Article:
Learning mathematics in rich
environments: solving problems by
building efficient systems of
instruments
Mathematical modelling as an approach to teaching and learning
mathematics in (lower secondary) school
Sør

Trøndelag University College, March 2013
Luc Trouche
French Institute of Education, ENS de Lyon
Early instruments for navigation.
Plate XX from N. Bion
‘
s
The
Construction and Principal Uses
of Mathematical Instruments.
Translated from the French.
To Which Are Added The
Construction and Uses of Such
Instruments as Are Omitted by
M. Bion; Particularly of Those
Invented or Improved by the
English. By Edmund Stone. . .
(London, 1723).
http://libweb5.princeton.edu/visual_materials/maps/websites/pacific/introduction/introduction.html
Plan
Mathematics and tools, a very ancient common story
Elements of an instrumental approach of didactics
A first example
Orchestration, a teaching challenge
Examples to work with
Discussion and perspectives towards new collaborative tools
Mathematics and tools, a
very ancient common story
Two sides of an old Babylonian tablet (2000 BC), 10cm x
10cm, highly structured (5 levels), bearing about one hundred
of mathematical problems…
Mathematics and tools…
The Mohr
–
Mascheroni theorem states that any geometric construction
that can be performed by a compass and straightedge can be
performed by a compass alone (Mohr, 1672, Maschieroni1797)
Mathematics and tools…
The four colors theorem states that, given any separation of a plane
into contiguous regions, producing a figure called a
map
, no more
than four colors are required to color the regions of the map so that
no two adjacent regions have the same color.
It was proven in 1976 by K. Appel and W. Haken. It was the first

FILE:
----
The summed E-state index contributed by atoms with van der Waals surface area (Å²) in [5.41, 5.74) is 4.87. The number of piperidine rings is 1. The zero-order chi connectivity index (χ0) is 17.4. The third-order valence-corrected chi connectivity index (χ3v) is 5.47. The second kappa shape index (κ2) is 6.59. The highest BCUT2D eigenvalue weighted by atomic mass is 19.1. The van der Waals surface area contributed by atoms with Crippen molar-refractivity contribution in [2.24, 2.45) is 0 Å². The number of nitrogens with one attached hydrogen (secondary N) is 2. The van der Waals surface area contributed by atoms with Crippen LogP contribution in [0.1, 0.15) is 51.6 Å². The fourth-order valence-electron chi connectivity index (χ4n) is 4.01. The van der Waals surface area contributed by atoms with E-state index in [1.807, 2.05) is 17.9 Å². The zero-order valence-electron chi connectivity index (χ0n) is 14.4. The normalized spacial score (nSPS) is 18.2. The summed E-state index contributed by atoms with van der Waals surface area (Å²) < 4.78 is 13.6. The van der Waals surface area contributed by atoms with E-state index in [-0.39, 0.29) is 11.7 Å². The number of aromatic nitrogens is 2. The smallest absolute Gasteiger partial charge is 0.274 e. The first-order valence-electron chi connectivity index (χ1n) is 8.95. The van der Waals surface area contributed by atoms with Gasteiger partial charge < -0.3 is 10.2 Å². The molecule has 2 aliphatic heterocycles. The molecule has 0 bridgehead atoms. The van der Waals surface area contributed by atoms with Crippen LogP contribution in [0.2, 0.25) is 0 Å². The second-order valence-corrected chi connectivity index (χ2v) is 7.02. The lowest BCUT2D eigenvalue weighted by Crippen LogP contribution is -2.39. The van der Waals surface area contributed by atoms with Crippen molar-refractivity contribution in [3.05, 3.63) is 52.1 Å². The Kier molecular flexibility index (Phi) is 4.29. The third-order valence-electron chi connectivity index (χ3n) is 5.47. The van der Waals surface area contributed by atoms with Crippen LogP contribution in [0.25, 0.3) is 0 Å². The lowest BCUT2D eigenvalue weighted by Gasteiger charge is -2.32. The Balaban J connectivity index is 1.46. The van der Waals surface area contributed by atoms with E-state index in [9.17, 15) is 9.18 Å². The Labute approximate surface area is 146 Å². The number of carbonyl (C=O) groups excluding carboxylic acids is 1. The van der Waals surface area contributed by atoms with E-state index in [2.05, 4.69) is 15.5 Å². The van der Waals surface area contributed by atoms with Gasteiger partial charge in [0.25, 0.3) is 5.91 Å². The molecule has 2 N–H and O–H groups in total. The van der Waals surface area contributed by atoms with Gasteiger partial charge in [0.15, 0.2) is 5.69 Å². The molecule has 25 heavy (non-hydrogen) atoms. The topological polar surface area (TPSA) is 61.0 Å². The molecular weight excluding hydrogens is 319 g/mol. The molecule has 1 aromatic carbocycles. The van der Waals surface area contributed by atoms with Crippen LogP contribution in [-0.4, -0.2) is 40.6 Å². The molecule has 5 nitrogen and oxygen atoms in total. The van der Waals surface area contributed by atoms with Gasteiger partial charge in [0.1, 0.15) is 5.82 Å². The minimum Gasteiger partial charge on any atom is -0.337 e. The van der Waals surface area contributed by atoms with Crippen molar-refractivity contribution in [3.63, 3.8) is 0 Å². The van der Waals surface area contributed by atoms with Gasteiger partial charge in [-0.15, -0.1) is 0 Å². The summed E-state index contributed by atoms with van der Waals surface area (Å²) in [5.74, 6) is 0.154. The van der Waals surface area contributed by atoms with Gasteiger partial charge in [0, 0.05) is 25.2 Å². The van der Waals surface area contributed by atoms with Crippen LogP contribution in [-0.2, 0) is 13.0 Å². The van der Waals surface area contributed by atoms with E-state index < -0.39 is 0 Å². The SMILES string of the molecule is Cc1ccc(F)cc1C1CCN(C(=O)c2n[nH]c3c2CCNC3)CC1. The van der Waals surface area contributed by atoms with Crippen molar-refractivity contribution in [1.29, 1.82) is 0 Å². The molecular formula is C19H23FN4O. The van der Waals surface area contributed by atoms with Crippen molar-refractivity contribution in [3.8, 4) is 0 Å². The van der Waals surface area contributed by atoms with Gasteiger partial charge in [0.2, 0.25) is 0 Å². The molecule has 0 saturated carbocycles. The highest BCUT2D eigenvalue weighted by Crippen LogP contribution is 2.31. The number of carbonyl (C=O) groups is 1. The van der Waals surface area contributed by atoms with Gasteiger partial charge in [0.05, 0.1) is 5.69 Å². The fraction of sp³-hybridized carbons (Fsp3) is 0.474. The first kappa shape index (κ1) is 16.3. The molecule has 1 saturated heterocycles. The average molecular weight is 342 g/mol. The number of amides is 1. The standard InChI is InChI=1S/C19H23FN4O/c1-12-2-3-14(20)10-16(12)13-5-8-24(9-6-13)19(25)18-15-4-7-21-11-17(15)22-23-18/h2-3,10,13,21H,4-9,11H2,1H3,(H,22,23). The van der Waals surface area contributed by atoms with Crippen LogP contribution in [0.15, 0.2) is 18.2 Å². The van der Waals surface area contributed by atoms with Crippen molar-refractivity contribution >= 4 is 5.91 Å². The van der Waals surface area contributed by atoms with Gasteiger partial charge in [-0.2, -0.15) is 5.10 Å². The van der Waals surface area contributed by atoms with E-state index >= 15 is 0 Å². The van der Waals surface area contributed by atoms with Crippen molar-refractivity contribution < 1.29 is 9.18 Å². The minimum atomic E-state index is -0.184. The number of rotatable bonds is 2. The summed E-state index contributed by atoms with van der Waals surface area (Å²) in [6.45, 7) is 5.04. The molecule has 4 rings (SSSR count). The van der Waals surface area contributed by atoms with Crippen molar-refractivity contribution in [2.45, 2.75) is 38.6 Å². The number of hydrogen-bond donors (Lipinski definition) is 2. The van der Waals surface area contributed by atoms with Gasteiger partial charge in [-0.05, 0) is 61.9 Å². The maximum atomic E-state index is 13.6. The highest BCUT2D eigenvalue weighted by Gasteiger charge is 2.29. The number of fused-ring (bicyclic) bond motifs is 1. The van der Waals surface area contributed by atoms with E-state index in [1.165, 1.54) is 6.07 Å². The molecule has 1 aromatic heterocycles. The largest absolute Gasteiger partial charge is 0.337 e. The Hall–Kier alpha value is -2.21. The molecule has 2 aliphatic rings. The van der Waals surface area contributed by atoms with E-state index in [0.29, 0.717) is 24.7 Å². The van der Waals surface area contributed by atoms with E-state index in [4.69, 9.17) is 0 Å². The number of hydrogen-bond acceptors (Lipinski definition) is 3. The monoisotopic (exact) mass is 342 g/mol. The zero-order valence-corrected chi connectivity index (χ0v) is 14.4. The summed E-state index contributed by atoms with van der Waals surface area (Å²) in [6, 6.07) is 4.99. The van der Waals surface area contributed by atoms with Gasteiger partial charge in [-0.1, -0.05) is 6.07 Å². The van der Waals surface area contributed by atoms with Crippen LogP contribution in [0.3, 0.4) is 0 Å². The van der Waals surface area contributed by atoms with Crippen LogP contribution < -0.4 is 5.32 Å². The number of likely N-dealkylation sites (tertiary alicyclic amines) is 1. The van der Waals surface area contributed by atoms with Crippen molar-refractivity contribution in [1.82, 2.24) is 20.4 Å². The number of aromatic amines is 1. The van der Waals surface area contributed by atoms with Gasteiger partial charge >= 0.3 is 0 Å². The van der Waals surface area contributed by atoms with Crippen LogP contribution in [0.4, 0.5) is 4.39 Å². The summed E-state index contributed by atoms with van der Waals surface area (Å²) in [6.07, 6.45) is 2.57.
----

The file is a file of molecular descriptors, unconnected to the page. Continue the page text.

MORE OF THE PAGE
major theorem to be proved using a computer.
Mathematics and tools…
A permanent coexistence of
several artefacts influencing
the way of
doing
and
thinking
mathematics…
In this case: a new way of
computing (
“
indian
computation
”
) and an old way
(abacus)…
A transition during, from the
south to the north of France,
several centuries…
Mathematics and tools…
A permanent coexistence of several artefacts influencing the way
of
doing
and
thinking
mathematics…
In this case: two sides of the same medal…
Mathematics and tools…
A permanent coexistence of several artefacts influencing the way
of
doing
and
thinking
mathematics…
The digital metamorphosis: a set of tools in a single envelope,
portable, tactile…
Mathematics and tools…
Finally, what artefacts are involved in the practice of mathematics?
Material
or
symbolic
: language, semiotic registers (integer numbers,
plane geometrical figures…); algorithms; compass and rulers;
calculators; various software…
At three levels:
primary
artefacts, mode of use, internal
representation of the artefact itself
Mathematical artefacts, or artefacts use for mathematical purpose…
Used by an individual as an isolated artefact, or in combination with
other artefacts
Implicit
or
explicit
use
Individual or collective artefact…
Mathematics and tools…
A set of artefacts always
changed by the adding of
new artefacts, leading to an
internal reorganization
For today: the toolkit will